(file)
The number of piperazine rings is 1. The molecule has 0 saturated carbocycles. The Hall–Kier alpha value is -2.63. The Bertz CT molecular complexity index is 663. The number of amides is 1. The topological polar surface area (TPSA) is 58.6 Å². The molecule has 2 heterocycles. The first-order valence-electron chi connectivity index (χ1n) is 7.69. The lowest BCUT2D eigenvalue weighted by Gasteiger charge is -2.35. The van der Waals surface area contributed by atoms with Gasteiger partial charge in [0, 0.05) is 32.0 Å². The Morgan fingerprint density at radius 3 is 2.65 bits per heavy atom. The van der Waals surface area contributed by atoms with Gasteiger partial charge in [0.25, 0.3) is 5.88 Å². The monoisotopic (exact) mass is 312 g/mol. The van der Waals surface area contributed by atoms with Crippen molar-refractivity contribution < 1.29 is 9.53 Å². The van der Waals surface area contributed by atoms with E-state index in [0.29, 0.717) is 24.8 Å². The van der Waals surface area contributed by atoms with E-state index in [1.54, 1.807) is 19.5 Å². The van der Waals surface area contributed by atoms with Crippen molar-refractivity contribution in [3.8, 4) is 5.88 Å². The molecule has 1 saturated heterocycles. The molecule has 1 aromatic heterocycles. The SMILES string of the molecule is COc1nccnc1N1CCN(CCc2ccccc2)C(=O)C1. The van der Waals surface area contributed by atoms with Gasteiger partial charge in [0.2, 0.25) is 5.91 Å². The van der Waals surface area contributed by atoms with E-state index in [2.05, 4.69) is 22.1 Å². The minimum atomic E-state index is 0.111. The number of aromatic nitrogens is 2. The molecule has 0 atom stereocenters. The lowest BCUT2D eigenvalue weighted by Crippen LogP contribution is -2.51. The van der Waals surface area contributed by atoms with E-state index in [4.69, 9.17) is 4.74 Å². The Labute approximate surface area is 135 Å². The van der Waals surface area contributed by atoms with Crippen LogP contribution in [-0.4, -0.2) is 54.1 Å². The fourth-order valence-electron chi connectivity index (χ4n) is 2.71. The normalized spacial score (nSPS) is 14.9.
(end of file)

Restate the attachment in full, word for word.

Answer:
The number of piperazine rings is 1. The molecule has 0 saturated carbocycles. The Hall–Kier alpha value is -2.63. The Bertz CT molecular complexity index is 663. The number of amides is 1. The topological polar surface area (TPSA) is 58.6 Å². The molecule has 2 heterocycles. The first-order valence-electron chi connectivity index (χ1n) is 7.69. The lowest BCUT2D eigenvalue weighted by Gasteiger charge is -2.35. The van der Waals surface area contributed by atoms with Gasteiger partial charge in [0, 0.05) is 32.0 Å². The Morgan fingerprint density at radius 3 is 2.65 bits per heavy atom. The van der Waals surface area contributed by atoms with Gasteiger partial charge in [0.25, 0.3) is 5.88 Å². The monoisotopic (exact) mass is 312 g/mol. The van der Waals surface area contributed by atoms with Crippen molar-refractivity contribution < 1.29 is 9.53 Å². The van der Waals surface area contributed by atoms with E-state index in [0.29, 0.717) is 24.8 Å². The van der Waals surface area contributed by atoms with E-state index in [1.54, 1.807) is 19.5 Å². The van der Waals surface area contributed by atoms with Crippen molar-refractivity contribution in [3.8, 4) is 5.88 Å². The molecule has 1 saturated heterocycles. The molecule has 1 aromatic heterocycles. The SMILES string of the molecule is COc1nccnc1N1CCN(CCc2ccccc2)C(=O)C1. The van der Waals surface area contributed by atoms with Gasteiger partial charge in [0.2, 0.25) is 5.91 Å². The van der Waals surface area contributed by atoms with E-state index in [2.05, 4.69) is 22.1 Å². The minimum atomic E-state index is 0.111. The number of aromatic nitrogens is 2. The molecule has 0 atom stereocenters. The lowest BCUT2D eigenvalue weighted by Crippen LogP contribution is -2.51. The van der Waals surface area contributed by atoms with E-state index in [4.69, 9.17) is 4.74 Å². The Labute approximate surface area is 135 Å². The van der Waals surface area contributed by atoms with Crippen LogP contribution in [-0.4, -0.2) is 54.1 Å². The fourth-order valence-electron chi connectivity index (χ4n) is 2.71. The normalized spacial score (nSPS) is 14.9.